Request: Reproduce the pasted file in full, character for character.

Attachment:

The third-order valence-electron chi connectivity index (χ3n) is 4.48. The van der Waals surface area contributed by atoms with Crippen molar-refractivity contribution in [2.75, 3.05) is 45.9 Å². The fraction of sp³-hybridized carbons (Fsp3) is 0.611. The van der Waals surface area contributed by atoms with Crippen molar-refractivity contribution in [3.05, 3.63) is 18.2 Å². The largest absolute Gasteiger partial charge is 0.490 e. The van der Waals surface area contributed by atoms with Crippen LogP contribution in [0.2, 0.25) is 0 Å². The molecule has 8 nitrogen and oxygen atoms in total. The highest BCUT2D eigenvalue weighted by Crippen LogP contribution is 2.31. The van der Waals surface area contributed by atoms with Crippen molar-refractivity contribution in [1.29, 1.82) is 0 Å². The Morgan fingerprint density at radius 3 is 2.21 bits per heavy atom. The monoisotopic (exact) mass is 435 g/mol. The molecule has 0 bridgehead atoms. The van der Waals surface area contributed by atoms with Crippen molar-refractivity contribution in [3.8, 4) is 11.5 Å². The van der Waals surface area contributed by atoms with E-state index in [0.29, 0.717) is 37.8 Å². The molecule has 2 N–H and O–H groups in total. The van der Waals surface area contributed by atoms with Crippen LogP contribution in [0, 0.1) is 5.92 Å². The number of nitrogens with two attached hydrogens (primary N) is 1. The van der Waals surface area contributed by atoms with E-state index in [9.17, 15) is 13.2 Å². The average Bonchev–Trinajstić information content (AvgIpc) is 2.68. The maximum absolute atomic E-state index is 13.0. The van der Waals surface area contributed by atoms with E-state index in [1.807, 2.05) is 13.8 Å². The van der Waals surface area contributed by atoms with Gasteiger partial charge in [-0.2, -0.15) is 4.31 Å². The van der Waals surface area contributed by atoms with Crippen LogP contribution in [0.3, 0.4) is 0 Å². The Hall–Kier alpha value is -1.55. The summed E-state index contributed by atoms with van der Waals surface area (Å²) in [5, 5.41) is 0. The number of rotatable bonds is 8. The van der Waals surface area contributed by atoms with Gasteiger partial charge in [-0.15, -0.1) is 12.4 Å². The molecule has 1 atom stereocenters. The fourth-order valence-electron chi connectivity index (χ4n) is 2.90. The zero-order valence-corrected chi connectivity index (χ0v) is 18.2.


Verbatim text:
The third-order valence-electron chi connectivity index (χ3n) is 4.48. The van der Waals surface area contributed by atoms with Crippen molar-refractivity contribution in [2.75, 3.05) is 45.9 Å². The fraction of sp³-hybridized carbons (Fsp3) is 0.611. The van der Waals surface area contributed by atoms with Crippen molar-refractivity contribution in [3.05, 3.63) is 18.2 Å². The largest absolute Gasteiger partial charge is 0.490 e. The van der Waals surface area contributed by atoms with Crippen LogP contribution in [0.2, 0.25) is 0 Å². The molecule has 8 nitrogen and oxygen atoms in total. The highest BCUT2D eigenvalue weighted by Crippen LogP contribution is 2.31. The van der Waals surface area contributed by atoms with Crippen molar-refractivity contribution in [1.29, 1.82) is 0 Å². The Morgan fingerprint density at radius 3 is 2.21 bits per heavy atom. The monoisotopic (exact) mass is 435 g/mol. The molecule has 0 bridgehead atoms. The van der Waals surface area contributed by atoms with Crippen molar-refractivity contribution in [3.8, 4) is 11.5 Å². The van der Waals surface area contributed by atoms with E-state index in [0.29, 0.717) is 37.8 Å². The molecule has 2 N–H and O–H groups in total. The van der Waals surface area contributed by atoms with Crippen LogP contribution in [0, 0.1) is 5.92 Å². The number of nitrogens with two attached hydrogens (primary N) is 1. The van der Waals surface area contributed by atoms with E-state index in [9.17, 15) is 13.2 Å². The average Bonchev–Trinajstić information content (AvgIpc) is 2.68. The maximum absolute atomic E-state index is 13.0. The van der Waals surface area contributed by atoms with E-state index in [1.807, 2.05) is 13.8 Å². The van der Waals surface area contributed by atoms with Gasteiger partial charge in [-0.2, -0.15) is 4.31 Å². The van der Waals surface area contributed by atoms with Crippen LogP contribution in [0.3, 0.4) is 0 Å². The Hall–Kier alpha value is -1.55. The summed E-state index contributed by atoms with van der Waals surface area (Å²) in [5, 5.41) is 0. The number of rotatable bonds is 8. The van der Waals surface area contributed by atoms with Gasteiger partial charge in [-0.15, -0.1) is 12.4 Å². The molecule has 1 atom stereocenters. The fourth-order valence-electron chi connectivity index (χ4n) is 2.90. The zero-order valence-corrected chi connectivity index (χ0v) is 18.2.